That is what I want to emphasize today in my all-encompassing post on politics, ethics, and anything else that seems to matter these days.  I am extremely irritated with the election, as both “sides” of the United States are exposing their dirty ignorance and disregard for people who do not agree with them.  It is this mentality of, “If a person does not agree with my political stance, which is the only way, then their entire character must be attacked publicly.”  One day I posted on Facebook, “I think it says a lot about President Obama’s character for him to visit Joplin a year after the tornado came through.”  I wasn’t making a political statement, just a statement of appreciation for the remembrance of a small town near me that had been devastated by a storm.  One parent of one of my youth wrote, “I think we should all worry about Heather’s character.”  Then a full-fledged debate began on my status about gay marriage, Obama being a dirty Muslim from Kenya, etc.  One of my friends wrote, “Shame on all of you.  This status wasn’t about any of that.”  And it wasn’t, but to many Christian brothers and sisters that I respect, a politician that they don’t agree with can’t have any redeeming qualities.

I think it’s extremely dangerous to claim to hold absolute knowledge of any subject.  I’m sure some of you are shocked, as I am a Christian and you probably are too; how can I say that I don’t know undoubtedly that God exists?  Simply, if I knew it wouldn’t be called faith.  I know it in my heart, but empirically I do not know that.  I’m not a skeptic, and I’m not saying that if I don’t know things, that I can’t express my opinions on them; in fact my faith in God precedes all other faiths I have and consequentially demands me to express that faith.  The point I’m trying to make is:  It is extremely important to be empathetic to opinions that differ from your own, for you do not know your opinions to be fact.  In fact, it becomes dangerous when you claim to know it all and aren’t empathetic.

Why?  Because once you claim to hold the key to knowledge on a particular subject, you get arrogant.  You push people away from you with your words and your attitude.  For example:  Those Christians who are outspoken about gay marriage push people who agree with it away; it scars the LGBTQQ community and its allies and pushes people away from the Christ who ate meals with prostitutes, tax collectors, and the self-righteous.  Christians (and everyone else) definitely have the right to discuss their opinions and alleged knowledge on a subject; but if we aren’t empathetic of the other side, we can and will push them away.  I took some time trying to understand the LGBTQQ community a few years ago when a group came to my conservative Christian university to speak out against our allegedly persecuting contract that we had to sign in order to be a student there.  Instead of pushing my doctrine, I took the time to listen; a time of learning and growth.  Once I heard the stories of how they’ve been treated by people inside the Church, I began to understand that it’s not necessarily my place to indoctrinate a homosexual upon meeting them (and that’s just the beginning of that journey).  It went without being said what I believed.  I spent time trying to be empathetic, not with the sole goal of strengthening my argument, but because there were things on the other side of the debate that I never even considered.  And my opinion, although not perfected today, has come a long way.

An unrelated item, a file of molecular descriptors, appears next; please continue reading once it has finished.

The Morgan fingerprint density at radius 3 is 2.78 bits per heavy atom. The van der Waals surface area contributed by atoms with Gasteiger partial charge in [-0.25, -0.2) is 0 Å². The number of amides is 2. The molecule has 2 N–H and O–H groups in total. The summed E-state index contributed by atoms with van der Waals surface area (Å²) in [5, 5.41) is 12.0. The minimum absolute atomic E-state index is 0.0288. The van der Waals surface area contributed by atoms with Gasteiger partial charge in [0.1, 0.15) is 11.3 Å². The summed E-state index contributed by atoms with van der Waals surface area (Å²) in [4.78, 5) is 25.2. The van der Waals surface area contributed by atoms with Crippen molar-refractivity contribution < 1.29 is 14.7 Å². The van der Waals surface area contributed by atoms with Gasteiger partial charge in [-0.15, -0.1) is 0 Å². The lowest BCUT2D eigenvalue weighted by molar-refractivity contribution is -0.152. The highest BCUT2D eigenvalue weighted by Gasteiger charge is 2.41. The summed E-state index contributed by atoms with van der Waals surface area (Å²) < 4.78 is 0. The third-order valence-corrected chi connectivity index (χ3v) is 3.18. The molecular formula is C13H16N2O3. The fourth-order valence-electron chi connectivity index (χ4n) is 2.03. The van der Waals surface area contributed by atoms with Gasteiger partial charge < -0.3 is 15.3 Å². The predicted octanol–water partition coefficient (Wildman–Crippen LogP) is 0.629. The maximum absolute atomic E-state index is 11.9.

I think this is also apparent in the Neo-Calvinist movement within the SBC, trying to take it back to its supposed Calvinistic roots and forcing churches to adhere to them and teach them as if it’s an essential truth in order to believe in God.  Every time I found out someone that I knew was a Calvinist, I would judge them.  I am currently very sympathetic to Calvinism, but took a long time telling anybody; I was fearful that I would be labeled as an arrogant, close-minded reformer like many of the Neo-Calvinist leaders are looked at. Also, I’m not 100% sure on any of it.  I once thought I was when I was anti-Calvinist, and then I read scriptures and listened to people and changed my mind.  I might change my mind again.  But more importantly, why is it necessary to be sure on this topic?  It cheapens God’s sovereignty in my claim that I am all-knowing on any subject.  When we become face-to-face before God, we’re going to learn that a lot of our political, ethical, and even religious beliefs were wrong (I honestly can’t wait for God to go, “Heather, remember how you were so arrogant about __? Well, you were wrong, and there’s grace for you because I was more important to you than even that.”).

This goes beyond politics and quarrels within the Church.  This comes to our everyday life.  It is well-heard, “Before you judge someone, walk in their shoes.”  I think it’s dangerous to form an opinion, and especially to claim knowledge of a subject, without hearing all sides.  More than hearing them, but understanding them (taking their place and walking in their shoes).  Understanding a side different than yours takes more than reading a few books or listening to a few podcasts.  It takes learning from people, talking with people.  This should be especially true within the church.  We are to be in community with one another, and it strongly discredits Christ’s love for the Church when we break off communion with one another on topics that we haven’t taken the time to understand.  Maybe that person is a Calvinist because they don’t believe they could have found God without Him choosing them.  Maybe that woman hates hymns because she didn’t make it past 8th grade and has a small vocabulary.  Maybe that man isn’t a fan of small groups because his last one gossiped the entire time.  Maybe that man doesn’t come to church on Sundays because the only job he can find works those days.  Maybe that woman is pro-choice because her sister could have died in a pregnancy.  Maybe that Christian man is a Democrat because the fight against social injustice overrides the need to ban gay marriage.  Maybe that lady is for gay marriage because she separates legal marriage from covenant relationships.  Instead of judging people, understand them.  You don’t have to agree, but you don’t even need to tell them that either (with proper discourse, that will naturally come in a non-pushy way).  You just need to see people the way Jesus sees them: broken, fallen, and beautiful.  Christ sees you that way too.  You are just as much His bride as the rest of the Church; in fact, you are His bride together and that entails the need for empathy.  And at the end of the day, if you still disagree with them, that doesn’t mean their entire character should be shattered, especially if they are a follower of Christ; if you agree on the essential truths of salvation, then you are still a part of the Church and should edify one another.